What Peter Rabbit Can Tell Us About Millennial Protest Movements

We will not challenge our problems through online petitions and Twitter outbursts
The Accused Bunnies.
The Accused Bunnies.

The new Peter Rabbit film contains a scene in which a man allergic to fruit is pelted with berries by a gang of rabbits.

I will admit that this act of depravity did not, exactly, jolt me out of bed on Monday morning to feverishly add my name to a petition established to protest against that which could offend those with allergies. Why? To be frank, because this issue felt insignificant, laughable even, when compared to others. But also because of the protest itself - what is there about an online petition that awakens the senses, arouses our anger, and calls us to action? It is merely another part of the virtual world we are immersed in - about as revolutionary as the Lad Bible.

The problems that the millennial generation face are as great, if not greater, than those faced by those that came before us. A world ruled by the despotic, the mad, and the stupid. Growing economic inequality, rampant poverty, the privatisation of our public services, endless debt, and obviously the fearsome bunnies of Beatrix Potter. In fact, the problems seem so extensive, so unfair and so grossly out of our control, it’s almost strange that we haven’t followed our instincts, grabbed any object to hand and chucked them through the windows of anyone wearing a Saville row suit and driving a Lexus, in the vain hope that such lunacy might awaken them to the fact that we’re being bounced between a rock and a hard place and charged £9,250 for the pleasure.

At least, you could say, the petition worked. Sony apologised for the scene, it won’t happen again, we did it.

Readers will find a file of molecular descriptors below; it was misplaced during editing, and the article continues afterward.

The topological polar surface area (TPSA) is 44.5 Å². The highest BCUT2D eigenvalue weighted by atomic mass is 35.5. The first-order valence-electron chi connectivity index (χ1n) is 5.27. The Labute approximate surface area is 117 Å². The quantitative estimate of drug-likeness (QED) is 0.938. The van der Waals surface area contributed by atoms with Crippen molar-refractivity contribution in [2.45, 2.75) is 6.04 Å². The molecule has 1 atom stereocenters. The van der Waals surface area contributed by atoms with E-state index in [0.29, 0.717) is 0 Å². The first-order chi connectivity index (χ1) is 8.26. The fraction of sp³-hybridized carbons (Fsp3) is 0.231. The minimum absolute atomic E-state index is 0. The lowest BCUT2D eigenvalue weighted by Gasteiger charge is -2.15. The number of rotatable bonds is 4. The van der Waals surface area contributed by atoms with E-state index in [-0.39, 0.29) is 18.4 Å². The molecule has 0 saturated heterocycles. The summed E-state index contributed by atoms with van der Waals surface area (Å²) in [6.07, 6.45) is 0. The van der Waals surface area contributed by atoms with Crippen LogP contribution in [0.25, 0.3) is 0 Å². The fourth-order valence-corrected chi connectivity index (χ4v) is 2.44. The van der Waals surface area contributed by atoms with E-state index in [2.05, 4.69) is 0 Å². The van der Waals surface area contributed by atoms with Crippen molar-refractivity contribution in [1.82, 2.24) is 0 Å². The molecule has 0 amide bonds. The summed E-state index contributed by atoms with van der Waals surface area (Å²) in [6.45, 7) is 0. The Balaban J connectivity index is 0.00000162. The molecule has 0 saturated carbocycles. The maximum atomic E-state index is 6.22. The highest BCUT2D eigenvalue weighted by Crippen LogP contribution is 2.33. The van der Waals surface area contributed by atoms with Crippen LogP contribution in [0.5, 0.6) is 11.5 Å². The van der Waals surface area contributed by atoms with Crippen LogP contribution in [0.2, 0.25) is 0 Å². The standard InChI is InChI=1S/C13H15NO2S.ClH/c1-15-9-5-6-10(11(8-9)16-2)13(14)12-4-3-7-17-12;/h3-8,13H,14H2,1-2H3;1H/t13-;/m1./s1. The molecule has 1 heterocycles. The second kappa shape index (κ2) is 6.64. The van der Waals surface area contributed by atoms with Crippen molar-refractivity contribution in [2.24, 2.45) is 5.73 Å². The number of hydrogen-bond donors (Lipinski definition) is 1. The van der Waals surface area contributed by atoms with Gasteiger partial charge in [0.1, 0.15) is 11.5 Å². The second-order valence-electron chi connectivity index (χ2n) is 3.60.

If only Donald Trump was a bunny armed with a slingshot not several thousand nuclear weapons.

We are not the only generation to have faced problems, of course not.

But take it back thirty years and we would be standing around wearing leathers and studs, shocking society – and changing it. “God Save May/she ain’t no human being” doesn’t have the same ring to it, granted. But at least we would have stood up and said, with fashion and writing and music and art, that we would not stand for the unemployment, racism and general discontent infecting Thatcher’s Britain. Take it back fifty, and we would have said no to Vietnam with flowers and guitars and hallucinogens.

And yes, over the years, leathers and flowers were swapped for shirts and ties, drugs for teabags, and altruistic ideals for the five year plan and the pay packet and the getting the kids into a good school, sod the world’s problems, and our parents and grandparents stand where once stood the punks and the hippies.

But at least, when faced with challenge, before dreams were swapped for the 9-5 and anything was possible, they tried, created movements that were of resounding significance and relevance, and, in many cases, successful in overthrowing the injustices of their time.

At best, in 2018, some of us manage to emerge from media tinged stupor long enough to add our names to a list. We then sink back into the comforting sight of some random dog doing some kind of trick or whatever, and that’s that.

The problems we face will not be solved by ignoring them, hiding our heads in the sand and focusing on things that are, quite frankly, of no consequence, such as berry assault in a children’s film, in some subconscious attempt to escape the issues that we know are there and coming for us. We will not challenge our problems through online petitions and twitter outbursts.

Only by awakening ourselves, and others, through music, art, and literature will we create movements able to take on the issues of our time, sure in the righteousness of our cause and the effectiveness of our action.


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